Those are the very first words ever spoken in a movie by Matt McConaughey and it may be the most famous celluloid entrance of our generation. The words have become a kind of mantra, a reference point for a certain attitude towards life that can only be described as the Tao of Matt.

McConaughey, of course, is much more than an actor. He has become a sort of Philosopher Dude -- an unpretentious everyman whose view of life combines the very American traits of decency and rebellion. No one pushes McConaughey around.

My wife snarkily refers to him as the “Oprah for the middle age male” and there is certain amount truth to that statement, but whether you think he is a prophet or a poser McConaughey has a cultural pull well beyond his movie stardom and a recent video he shot certainly resonated with me.

I stumbled across the video while surfing Facebook and of course was unable to pull myself away. It’s a typical McConaughey monologue about the meaning of life and although I am sure many of you will find it to be pretentious New Age pablum -- the general idea in the video is really true.

In the video, McConaughey makes the point that in life it is often much easier for us to know what we don’t want rather than to be certain of what we do want. His argument is that by the simple process of elimination we can stumble often upon the true essence of our search.

Whether this works or not in life, I don’t know, but in trading that is really good advice.

Many of you ask me why I don’t backtest. I don’t backtest because its not only useless but actually counterproductive to developing a good system. Backtest will prejudice your view both ways -- it will convince you that a system is good if it tests well or it is poor if tests badly. But think about it for a second, if backtests were any good -- why does every single one fail in real life?

In reality, backtests make you trade a system that has succeeded in the past but will surely fail in the future and abandon systems that failed in the past but may actually be very profitable in the now.

Instead of backtesting, I prefer to just trade the idea and then through the process of elimination refine and refine and refine. Right now I am working on a short-term mean reversion system and as I eliminate currency pairs, eliminate times of day, eliminate indicator settings, eliminate complex money management structures the system is getting closer to consistent profit.

The other day texted Robbie Booker that I thought there were no bad trading systems, just bad traders. That’s probably my typical hyperbole. But the more I practice the Tao of McConaughey, the more convinced I become that it is much closer to the truth than you think.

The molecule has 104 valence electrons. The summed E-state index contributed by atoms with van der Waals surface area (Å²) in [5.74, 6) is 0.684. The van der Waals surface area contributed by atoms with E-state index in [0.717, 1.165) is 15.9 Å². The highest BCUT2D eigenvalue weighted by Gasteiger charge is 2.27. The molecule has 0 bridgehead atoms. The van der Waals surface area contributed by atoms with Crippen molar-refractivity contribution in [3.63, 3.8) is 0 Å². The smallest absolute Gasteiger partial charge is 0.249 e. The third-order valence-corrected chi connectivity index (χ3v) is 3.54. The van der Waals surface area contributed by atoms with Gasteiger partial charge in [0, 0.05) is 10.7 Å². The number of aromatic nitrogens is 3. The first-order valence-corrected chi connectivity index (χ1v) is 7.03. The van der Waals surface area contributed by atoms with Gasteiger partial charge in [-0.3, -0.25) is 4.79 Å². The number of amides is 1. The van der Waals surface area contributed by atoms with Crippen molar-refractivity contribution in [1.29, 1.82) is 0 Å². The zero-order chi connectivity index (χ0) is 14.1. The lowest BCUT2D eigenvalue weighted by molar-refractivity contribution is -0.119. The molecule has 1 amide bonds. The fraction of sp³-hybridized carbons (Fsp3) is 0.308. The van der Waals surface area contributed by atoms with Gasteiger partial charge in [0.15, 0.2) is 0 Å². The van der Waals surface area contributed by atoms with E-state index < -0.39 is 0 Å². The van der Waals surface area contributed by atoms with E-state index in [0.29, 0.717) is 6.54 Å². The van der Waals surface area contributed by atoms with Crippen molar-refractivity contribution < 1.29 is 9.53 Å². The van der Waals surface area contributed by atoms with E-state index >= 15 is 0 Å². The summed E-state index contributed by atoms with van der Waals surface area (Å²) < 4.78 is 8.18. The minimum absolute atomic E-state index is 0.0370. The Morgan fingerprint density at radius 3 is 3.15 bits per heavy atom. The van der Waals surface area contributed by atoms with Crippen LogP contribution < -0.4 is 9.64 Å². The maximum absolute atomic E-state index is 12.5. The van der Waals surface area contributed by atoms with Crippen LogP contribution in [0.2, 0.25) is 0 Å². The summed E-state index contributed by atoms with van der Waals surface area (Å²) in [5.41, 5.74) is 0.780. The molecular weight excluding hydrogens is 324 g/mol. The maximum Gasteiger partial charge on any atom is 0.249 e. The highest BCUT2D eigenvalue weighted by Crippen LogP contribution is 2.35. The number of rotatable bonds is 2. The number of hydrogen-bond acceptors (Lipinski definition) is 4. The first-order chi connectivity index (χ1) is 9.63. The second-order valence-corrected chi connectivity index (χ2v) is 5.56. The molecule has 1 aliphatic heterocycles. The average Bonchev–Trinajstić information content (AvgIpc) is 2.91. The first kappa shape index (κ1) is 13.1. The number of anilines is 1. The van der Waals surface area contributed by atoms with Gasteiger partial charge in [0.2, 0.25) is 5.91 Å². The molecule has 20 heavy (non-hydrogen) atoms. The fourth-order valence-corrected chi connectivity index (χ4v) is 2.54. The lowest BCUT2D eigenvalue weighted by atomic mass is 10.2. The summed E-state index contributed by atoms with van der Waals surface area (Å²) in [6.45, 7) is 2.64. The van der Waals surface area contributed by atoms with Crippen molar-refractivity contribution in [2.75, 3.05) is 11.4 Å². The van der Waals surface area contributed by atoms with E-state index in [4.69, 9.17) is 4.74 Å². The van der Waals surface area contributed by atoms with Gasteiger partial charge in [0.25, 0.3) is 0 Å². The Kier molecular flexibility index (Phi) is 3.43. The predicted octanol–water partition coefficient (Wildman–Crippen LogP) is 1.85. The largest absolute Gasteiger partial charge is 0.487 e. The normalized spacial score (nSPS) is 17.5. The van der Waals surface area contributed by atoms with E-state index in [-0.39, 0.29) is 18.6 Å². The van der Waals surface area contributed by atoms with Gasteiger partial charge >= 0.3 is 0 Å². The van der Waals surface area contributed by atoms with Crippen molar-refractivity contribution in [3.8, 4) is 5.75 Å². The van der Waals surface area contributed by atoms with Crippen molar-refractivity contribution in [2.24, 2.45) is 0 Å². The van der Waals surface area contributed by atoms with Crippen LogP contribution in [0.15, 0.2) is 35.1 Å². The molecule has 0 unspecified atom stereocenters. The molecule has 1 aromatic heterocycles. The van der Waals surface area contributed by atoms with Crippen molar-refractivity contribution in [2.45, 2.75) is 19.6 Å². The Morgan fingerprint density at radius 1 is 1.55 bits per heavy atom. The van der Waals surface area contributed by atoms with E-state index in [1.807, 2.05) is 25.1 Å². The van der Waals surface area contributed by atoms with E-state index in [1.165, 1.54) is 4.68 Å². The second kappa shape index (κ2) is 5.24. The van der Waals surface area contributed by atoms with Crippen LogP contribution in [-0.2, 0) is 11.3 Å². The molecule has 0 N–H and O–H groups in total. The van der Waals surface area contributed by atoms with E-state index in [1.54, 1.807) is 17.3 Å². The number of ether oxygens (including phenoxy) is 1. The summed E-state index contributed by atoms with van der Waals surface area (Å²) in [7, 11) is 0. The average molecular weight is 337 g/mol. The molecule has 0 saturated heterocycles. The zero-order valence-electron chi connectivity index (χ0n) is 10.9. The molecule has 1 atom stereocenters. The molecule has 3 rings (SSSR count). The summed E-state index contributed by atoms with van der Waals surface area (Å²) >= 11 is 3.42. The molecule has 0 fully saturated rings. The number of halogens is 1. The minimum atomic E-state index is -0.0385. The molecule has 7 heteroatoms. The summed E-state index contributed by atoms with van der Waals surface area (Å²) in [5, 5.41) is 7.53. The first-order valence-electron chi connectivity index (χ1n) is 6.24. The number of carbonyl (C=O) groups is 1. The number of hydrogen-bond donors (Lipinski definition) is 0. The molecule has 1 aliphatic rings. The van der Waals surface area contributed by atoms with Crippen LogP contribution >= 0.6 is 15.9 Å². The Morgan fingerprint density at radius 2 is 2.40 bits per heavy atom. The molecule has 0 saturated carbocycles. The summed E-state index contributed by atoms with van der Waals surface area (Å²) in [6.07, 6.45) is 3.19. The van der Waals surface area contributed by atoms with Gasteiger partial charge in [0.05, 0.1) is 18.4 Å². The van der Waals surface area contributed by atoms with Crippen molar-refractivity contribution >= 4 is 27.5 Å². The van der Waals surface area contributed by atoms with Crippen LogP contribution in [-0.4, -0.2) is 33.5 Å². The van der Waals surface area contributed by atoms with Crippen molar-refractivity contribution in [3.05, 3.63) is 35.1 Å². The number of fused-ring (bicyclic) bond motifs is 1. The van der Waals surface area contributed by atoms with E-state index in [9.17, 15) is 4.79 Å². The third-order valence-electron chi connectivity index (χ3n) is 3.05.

Suggested Reading

Boris Schlossberg

Too busy for a column this week, so I am suggesting you guys read this piece from Nick Maggiulli.

Its an amazing explanation of how just small edge at the start can make all the difference in the world at the end.

Luck clearly plays a much greater role than we think. But it’s not all bleak for us traders.

Here are my 2 takeaways from this piece.

1. Eliminating “bad luck” (Warren’s Buffett’s first rule of investing “don’t lose money”) is just as important as having good luck -- and may, in fact, be much more controllable.

2. Even if you fail in doing #1, don’t despair. This article shows that you can always get it back. Having just a small edge at the start can set you on a path to success.

More on all of this next week.

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How to Turn Your Trading Robot into Your Servant, Rather Than Your Master

Boris Schlossberg

One of the most entertaining and thought-provoking interviews I listened to recently was a Two Blokes Trading podcast that featured Will Hunting who is really a kindred spirit of mine.

Will, who is a discretionary trader, rips apart all the conventional data driven platitudes that pass for “modern trading advice” for the retail trader. Namely, he takes issue with the idea that you need thousands and thousands of data points in order to prove your strategy “right.” Specifically, Will makes the counterintuitive point that the more data you have -- the less valuable your signals will be. Something that worked in 2011-2013 is very unlikely to work today even if the overall equity curve of the strategy is positive.

When I was a young trader I remember that like every newbie, I was enamored with rising equity curves -- the longer the better. Until one day I took a closer look at a system that was wildly positive over the past decade only to realize that it made equity highs 18 months ago and was actually slowly losing money ever since.

This death by a thousand cuts, or a lobster slow boil is the most common problem that trips up systematic traders. They do all the right things only to wind up with all the wrong results, or as Will put it in the interview, tongue firmly planted in cheek, “I have a lot of respect for professional system traders who keep going until they go broke.”

The point being that all systematic trading is the application of a static model to dynamic price action and while the model is important -- critical even -- to consistent trading success, it needs human oversight. Discretionary trading in the true professional sense is not just random placing of trades by “feel”, but the rather judicious use of your model under live market conditions. In short, good discretionary trading looks to minimize the selection of “bad” trades in your model.

Now I know that this is much harder to do than it sounds -- and it certainly requires experience and judgment, but in the end, I think it is the best way to trade.

Which got me thinking. In retail FX, we have the great benefit of encoding our trading models into MT4 EAs which do all the clerical drudgery of culling through price data to find the trades but then take every signal indiscriminately.